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Lion Habitat Ranch: The Dawn Of A Las Vegas Zoo?

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Lion at MGM Lion Habitat

A lion habitat in the southeast section of the Las Vegas Valley is under scrutiny by the Clark County Commission.

 While Clark County has said that the Lion Habitat Ranch, located about six miles south of the M Resort, can’t have more than 40 animals, it’s currently Las Vegas’ only facility resembling that of a local zoo.

The six-acre plot of land currently houses about 46 lions, some of which originated from the MGM Resort habitat that closed in 2012. The facility also acquired some new guests – a giraffe, several birds, emus and ostriches. The Clark County Board of Commissioners got wind of the additional animals after local animal rights groups saw them advertised on social media sites.

The letters to the county expressed concern that the ranch isn’t big enough for such a cadre of animals, and that nearby residents’ safety may be compromised should an animal escape. Clark County Board of Commissioners Chair Steve Sisolak said he has visited the Lion Habitat Ranch, and saw for himself that the well-being of the animals is the highest priority.

Keith Evans, owner and president of the Lion Habitat Ranch, a nonprofit organization, also lives on the property. He said he considers the animals like his children, and that he’s not going to give up on these commitments. The Lion Habitat Ranch offers visitors the unique experience to get up and close with certain lions by feeding them with trainers present.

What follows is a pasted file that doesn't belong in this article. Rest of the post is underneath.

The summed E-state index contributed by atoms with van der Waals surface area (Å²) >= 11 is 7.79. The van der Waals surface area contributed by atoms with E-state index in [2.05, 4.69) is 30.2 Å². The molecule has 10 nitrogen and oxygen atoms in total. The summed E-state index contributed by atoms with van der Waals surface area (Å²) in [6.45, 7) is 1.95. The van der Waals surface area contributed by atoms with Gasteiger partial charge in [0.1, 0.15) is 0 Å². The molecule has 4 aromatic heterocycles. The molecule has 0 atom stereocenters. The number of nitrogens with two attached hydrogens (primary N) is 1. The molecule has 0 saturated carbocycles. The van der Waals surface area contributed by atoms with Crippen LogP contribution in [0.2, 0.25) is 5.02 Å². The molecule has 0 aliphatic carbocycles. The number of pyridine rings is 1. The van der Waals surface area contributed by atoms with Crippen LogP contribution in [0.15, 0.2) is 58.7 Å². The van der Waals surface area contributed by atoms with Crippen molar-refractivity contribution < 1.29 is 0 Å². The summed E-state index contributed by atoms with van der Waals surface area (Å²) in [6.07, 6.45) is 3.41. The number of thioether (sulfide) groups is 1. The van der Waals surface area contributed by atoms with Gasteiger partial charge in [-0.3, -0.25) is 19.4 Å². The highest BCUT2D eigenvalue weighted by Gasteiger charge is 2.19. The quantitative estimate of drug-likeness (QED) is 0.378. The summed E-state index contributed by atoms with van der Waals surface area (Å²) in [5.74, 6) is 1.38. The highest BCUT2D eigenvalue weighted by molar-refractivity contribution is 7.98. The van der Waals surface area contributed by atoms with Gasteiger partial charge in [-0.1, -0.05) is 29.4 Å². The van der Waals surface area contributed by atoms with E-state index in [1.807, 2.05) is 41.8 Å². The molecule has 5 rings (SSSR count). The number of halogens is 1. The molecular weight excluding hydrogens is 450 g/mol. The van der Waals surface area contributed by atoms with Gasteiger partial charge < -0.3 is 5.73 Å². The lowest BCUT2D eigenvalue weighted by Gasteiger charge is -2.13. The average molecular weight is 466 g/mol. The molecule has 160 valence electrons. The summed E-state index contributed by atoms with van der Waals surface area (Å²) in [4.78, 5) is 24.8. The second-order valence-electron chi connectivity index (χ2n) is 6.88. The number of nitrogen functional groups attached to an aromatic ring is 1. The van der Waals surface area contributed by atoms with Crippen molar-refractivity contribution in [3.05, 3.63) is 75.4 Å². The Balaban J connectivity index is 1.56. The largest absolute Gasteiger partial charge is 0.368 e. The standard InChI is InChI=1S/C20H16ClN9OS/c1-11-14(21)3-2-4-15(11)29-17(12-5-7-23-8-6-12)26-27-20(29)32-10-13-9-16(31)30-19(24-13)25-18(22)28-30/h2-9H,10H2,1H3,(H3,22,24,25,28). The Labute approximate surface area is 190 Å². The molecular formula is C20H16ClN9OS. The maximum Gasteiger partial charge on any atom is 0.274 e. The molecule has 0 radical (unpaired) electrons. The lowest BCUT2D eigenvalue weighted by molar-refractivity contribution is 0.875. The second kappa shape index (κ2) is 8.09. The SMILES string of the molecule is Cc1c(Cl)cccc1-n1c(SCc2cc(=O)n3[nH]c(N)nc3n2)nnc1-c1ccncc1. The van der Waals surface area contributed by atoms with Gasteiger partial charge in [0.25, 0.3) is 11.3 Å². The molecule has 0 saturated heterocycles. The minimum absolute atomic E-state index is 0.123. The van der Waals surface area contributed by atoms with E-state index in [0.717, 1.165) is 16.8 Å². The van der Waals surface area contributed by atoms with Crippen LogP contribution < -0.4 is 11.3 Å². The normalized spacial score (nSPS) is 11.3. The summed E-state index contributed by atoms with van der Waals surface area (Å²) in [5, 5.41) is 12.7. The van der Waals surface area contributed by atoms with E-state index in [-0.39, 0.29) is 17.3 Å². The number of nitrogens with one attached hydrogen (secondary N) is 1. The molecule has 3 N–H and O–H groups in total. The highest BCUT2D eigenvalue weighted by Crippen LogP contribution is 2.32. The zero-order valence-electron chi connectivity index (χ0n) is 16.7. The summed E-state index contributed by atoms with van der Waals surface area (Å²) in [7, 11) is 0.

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Clark County Commissioners met Wednesday and delayed a decision about the habitat, citing efforts for a compromise. A compromise may come in the form of agreeing that the habitat returns to the original 40 animals, likely through attrition, since 15 of Evans’ lions are at the later stages of their lives.

As for Las Vegas seeing a new zoo, well, Evans said it would take some philanthropic help, since the care for one lion alone costs roughly $60,000 a month. For more information on the Lion Habitat Ranch, visit thecathouse.us.

Copyright 2015 KNPR-FM. To see more, visit http://www.knpr.org/.
Guests

 

Steve Sisolak, chair, Clark County Board of Commissioners; Keith Evans, president, Lion Habitat Ranch

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